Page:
PlantTFDB
Plant Transcription Factor Database
v4.0
Previous version: v1.0, v2.0, v3.0
Thellungiella parvula
TALE Family
Species TF ID Description
Tp3g29670TALE family protein
Tp5g30550TALE family protein
Tp7g32400TALE family protein
Tp4g02690TALE family protein
Tp4g18190TALE family protein
Tp7g34520TALE family protein
Tp4g10020TALE family protein
Tp1g17530TALE family protein
Tp6g40400TALE family protein
Tp7g00540TALE family protein
Tp_un0010_001TALE family protein
Tp5g30580TALE family protein
Tp7g30750TALE family protein
Tp2g02240TALE family protein
Tp6g10130TALE family protein
Tp5g25630TALE family protein
Tp1g20820TALE family protein
Tp6g32440TALE family protein
Tp2g22310TALE family protein
Tp7g29840TALE family protein
Tp2g01590TALE family protein
TALE Family Introduction

A homeobox (HB) encodes a protein domain, the homeodomain (HD), which is a conserved 60-amino acid motif present in transcription factors found in all the eukaryotic organisms. This 60-amino acid sequence folds into a characteristic three-helix structure that is able to interact specifically with DNA. Most HDs are able to bind DNA as monomers with high affinity, through interactions made by helix III (the so-called recognition helix) and a disordered N-terminal arm located beyond helix I. The high degree of conservation of this type of domain among diverse proteins from different kingdoms indicates that this structure is crucial to maintain the HD functionality and that the role played by this domain is vital.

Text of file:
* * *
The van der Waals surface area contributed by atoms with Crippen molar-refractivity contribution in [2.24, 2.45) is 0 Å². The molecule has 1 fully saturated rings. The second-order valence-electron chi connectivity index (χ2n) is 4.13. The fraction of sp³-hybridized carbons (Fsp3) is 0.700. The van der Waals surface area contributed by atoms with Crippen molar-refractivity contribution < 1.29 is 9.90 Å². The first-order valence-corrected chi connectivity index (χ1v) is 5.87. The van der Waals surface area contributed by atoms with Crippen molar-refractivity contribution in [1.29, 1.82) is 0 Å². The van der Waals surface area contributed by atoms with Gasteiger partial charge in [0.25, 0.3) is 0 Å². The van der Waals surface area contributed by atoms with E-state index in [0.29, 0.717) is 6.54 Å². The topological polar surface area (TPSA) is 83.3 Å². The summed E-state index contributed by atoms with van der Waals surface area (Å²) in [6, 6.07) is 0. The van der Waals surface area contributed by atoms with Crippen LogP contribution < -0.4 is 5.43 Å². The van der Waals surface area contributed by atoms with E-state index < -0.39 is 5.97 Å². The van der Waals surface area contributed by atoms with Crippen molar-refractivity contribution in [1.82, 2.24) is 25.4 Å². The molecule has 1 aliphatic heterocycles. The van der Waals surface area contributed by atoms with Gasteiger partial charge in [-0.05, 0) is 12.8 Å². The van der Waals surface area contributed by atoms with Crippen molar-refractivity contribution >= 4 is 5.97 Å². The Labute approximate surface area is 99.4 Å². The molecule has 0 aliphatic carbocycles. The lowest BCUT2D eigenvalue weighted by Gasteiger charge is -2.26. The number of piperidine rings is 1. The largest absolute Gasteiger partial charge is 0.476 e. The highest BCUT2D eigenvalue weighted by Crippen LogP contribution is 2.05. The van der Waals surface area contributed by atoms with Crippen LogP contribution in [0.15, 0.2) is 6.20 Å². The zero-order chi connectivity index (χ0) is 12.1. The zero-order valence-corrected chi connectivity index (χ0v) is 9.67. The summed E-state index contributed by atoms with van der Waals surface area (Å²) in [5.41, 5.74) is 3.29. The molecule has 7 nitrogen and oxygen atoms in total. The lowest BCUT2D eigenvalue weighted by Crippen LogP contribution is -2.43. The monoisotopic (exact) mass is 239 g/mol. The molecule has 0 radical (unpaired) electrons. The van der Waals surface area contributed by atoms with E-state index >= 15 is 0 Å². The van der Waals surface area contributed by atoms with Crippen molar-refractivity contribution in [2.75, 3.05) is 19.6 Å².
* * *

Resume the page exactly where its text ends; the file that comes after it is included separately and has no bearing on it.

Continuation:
Ariel FD, Manavella PA, Dezar CA, Chan RL.
The true story of the HD-Zip family.
Trends Plant Sci, 2007. 12(9): p. 419-26.
PMID: 17698401


the three-amino-acid-loop-extension (TALE) class of homeoproteins has been shown to control meristem formation and/or maintenance, organ morphogenesis, organ position, and several aspects of the reproductive phase. This family contains the KNOTTED-like homeodomain (KNOX) and BEL1-like Homeodomain (BELL) members, which function as heterodimers.

Hamant O, Pautot V.
Plant development: a TALE story.
C R Biol, 2010. 333(4): p. 371-81.
PMID: 20371112